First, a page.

Financial institutions have to agree on a “unified interface that will be comfortable for everyone,” said Sberbank’s head of cybersecurity methodology, Alexey Volkov.

Officials at the lender said a new subsidiary, Bizon, is a key element of its expansion strategy, and will be the vehicle for a nationwide anti-fraud system that may develop into a competitor to Kaspersky Lab, Russia’s only globally known cybersecurity company. The bank isn’t disclosing how exactly it plans to deal with other lenders under a single cybersecurity umbrella.

Data Sharing

While some smaller banks may be interested in the offer, “big banks already have defenses set up and don’t want to outsource it,” Dmitry Volkov, an executive at cyber-investigations company Group-IB, said by phone in Moscow. “It’s not a given that Sberbank will find outside clients who want to give them access to their networks.”

Banks will worry that the need to share decoded data may lead to clients being lured away, said Alexander Lyamin, head of Moscow-based cybersecurity firm Qrator Labs, which specializes in preventing so-called DDOS attacks. “Common interests are served only when the cyber-umbrella doesn’t belong to any of the banks,” he said.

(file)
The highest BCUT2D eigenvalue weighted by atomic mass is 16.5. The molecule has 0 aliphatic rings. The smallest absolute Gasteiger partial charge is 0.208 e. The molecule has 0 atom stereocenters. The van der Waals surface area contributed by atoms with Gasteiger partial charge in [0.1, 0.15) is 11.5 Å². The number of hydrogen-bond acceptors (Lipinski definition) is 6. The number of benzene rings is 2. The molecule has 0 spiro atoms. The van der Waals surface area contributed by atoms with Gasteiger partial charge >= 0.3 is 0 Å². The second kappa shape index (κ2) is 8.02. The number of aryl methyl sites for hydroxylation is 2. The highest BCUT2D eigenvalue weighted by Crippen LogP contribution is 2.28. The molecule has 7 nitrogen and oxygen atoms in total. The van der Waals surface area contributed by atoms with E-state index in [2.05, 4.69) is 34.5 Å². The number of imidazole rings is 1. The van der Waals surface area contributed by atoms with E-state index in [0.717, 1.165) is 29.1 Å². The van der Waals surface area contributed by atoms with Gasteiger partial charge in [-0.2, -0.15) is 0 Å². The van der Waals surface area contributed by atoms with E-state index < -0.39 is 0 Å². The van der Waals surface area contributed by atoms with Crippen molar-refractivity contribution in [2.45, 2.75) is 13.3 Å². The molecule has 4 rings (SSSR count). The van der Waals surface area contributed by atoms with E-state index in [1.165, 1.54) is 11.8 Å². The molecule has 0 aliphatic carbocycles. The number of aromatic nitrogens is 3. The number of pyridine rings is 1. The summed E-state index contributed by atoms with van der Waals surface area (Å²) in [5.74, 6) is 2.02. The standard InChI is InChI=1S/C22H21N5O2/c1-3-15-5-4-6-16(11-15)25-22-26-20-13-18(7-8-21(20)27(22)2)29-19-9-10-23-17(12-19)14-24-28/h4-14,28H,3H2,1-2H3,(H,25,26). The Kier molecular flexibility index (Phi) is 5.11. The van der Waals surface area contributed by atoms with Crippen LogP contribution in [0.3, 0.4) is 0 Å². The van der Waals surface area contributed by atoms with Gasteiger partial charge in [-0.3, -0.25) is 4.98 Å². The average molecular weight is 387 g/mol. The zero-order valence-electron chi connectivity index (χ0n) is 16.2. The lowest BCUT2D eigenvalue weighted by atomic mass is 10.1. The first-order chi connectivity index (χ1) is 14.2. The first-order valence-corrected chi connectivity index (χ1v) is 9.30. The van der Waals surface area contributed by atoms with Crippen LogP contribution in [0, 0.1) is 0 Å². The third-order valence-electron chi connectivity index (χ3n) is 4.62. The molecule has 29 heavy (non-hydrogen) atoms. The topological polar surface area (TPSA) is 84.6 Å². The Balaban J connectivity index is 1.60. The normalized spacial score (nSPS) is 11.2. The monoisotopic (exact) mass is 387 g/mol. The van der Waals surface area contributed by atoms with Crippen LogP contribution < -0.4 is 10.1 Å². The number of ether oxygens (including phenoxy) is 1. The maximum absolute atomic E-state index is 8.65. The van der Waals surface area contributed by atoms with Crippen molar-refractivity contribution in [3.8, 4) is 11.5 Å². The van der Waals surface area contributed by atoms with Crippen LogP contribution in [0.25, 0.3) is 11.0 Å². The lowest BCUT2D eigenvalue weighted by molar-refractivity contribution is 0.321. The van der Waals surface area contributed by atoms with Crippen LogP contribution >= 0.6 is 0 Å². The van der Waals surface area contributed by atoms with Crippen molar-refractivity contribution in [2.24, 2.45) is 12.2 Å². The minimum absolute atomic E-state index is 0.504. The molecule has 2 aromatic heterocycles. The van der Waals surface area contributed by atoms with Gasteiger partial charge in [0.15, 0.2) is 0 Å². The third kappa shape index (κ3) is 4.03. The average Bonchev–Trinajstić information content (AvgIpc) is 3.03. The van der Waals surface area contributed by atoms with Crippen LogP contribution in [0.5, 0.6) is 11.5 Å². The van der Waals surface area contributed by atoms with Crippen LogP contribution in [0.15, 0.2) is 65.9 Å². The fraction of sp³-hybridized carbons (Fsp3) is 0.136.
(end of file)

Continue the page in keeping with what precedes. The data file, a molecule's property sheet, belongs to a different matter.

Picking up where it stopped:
Collaboration is needed because cyber-attacks on all banks are increasing, though “it will be easier to organize if a third party takes the reins to avoid the impression of a conflict of interests,” Konstantin Chigirev, global head of security at Bank Otkritie, Russia’s largest private bank, said by phone. “I think the regulator is the most appropriate middleman.”

Fraud Attempts

Cyber-crime rates in Russia are up four-fold compared to 2015 and have caused more than 6 billion rubles in losses so far this year, Interfax news agency reported Monday, citing Alexander Kurennoi, a spokesman for the Prosecutor General’s office.

In the U.S., major banks are considering forming a group to share information about cyber threats and how to respond to attacks, the Wall Street Journal reported in August, citing unidentified people familiar with the situation.

Sberbank’s protection system will be completed by 2018 and will rely on big data technologies and machine learning, Kuznetsov said. It currently has cybersecurity centers in five cities, where nearly a thousand specialists deal with about 1 million registered incidents daily and helped avert losses of 8 billion rubles in the first half of this year, he said.

The bank averts 99 percent of fraud attempts and sees the greatest risks coming from three big cybercriminal groups, according to Kuznetsov, who declined to name them.

As it strives to become a major cybersecurity player, Sberbank is actively lobbying for new laws against computer crime. Russia’s newly elected parliament will vote on two legislative initiatives this fall that introduce penalties for theft from electronic accounts and manipulating people to share confidential data, Kuznetsov said.